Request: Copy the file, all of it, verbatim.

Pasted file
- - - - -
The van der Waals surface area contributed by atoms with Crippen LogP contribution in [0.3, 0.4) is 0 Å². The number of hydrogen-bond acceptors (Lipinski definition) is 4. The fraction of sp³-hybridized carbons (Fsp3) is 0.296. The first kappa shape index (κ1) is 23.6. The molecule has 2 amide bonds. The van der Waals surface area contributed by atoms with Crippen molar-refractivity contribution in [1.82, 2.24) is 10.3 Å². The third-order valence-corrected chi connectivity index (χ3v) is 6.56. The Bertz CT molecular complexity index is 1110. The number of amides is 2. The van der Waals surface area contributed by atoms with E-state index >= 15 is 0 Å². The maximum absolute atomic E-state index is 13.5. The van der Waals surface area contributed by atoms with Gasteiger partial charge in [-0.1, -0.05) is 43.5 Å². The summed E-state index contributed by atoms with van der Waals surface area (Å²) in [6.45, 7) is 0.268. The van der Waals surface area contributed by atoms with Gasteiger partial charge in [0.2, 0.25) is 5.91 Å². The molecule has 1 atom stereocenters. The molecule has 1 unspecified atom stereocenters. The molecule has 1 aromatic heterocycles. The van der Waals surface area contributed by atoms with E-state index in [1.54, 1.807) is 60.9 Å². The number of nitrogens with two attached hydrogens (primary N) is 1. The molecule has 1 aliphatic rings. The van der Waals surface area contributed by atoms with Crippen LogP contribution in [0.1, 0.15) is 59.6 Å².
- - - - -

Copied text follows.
The van der Waals surface area contributed by atoms with Crippen LogP contribution in [0.3, 0.4) is 0 Å². The number of hydrogen-bond acceptors (Lipinski definition) is 4. The fraction of sp³-hybridized carbons (Fsp3) is 0.296. The first kappa shape index (κ1) is 23.6. The molecule has 2 amide bonds. The van der Waals surface area contributed by atoms with Crippen molar-refractivity contribution in [1.82, 2.24) is 10.3 Å². The third-order valence-corrected chi connectivity index (χ3v) is 6.56. The Bertz CT molecular complexity index is 1110. The number of amides is 2. The van der Waals surface area contributed by atoms with E-state index >= 15 is 0 Å². The maximum absolute atomic E-state index is 13.5. The van der Waals surface area contributed by atoms with Gasteiger partial charge in [-0.1, -0.05) is 43.5 Å². The summed E-state index contributed by atoms with van der Waals surface area (Å²) in [6.45, 7) is 0.268. The van der Waals surface area contributed by atoms with Gasteiger partial charge in [0.2, 0.25) is 5.91 Å². The molecule has 1 atom stereocenters. The molecule has 1 unspecified atom stereocenters. The molecule has 1 aromatic heterocycles. The van der Waals surface area contributed by atoms with E-state index in [1.54, 1.807) is 60.9 Å². The number of nitrogens with two attached hydrogens (primary N) is 1. The molecule has 1 aliphatic rings. The van der Waals surface area contributed by atoms with Crippen LogP contribution in [0.1, 0.15) is 59.6 Å².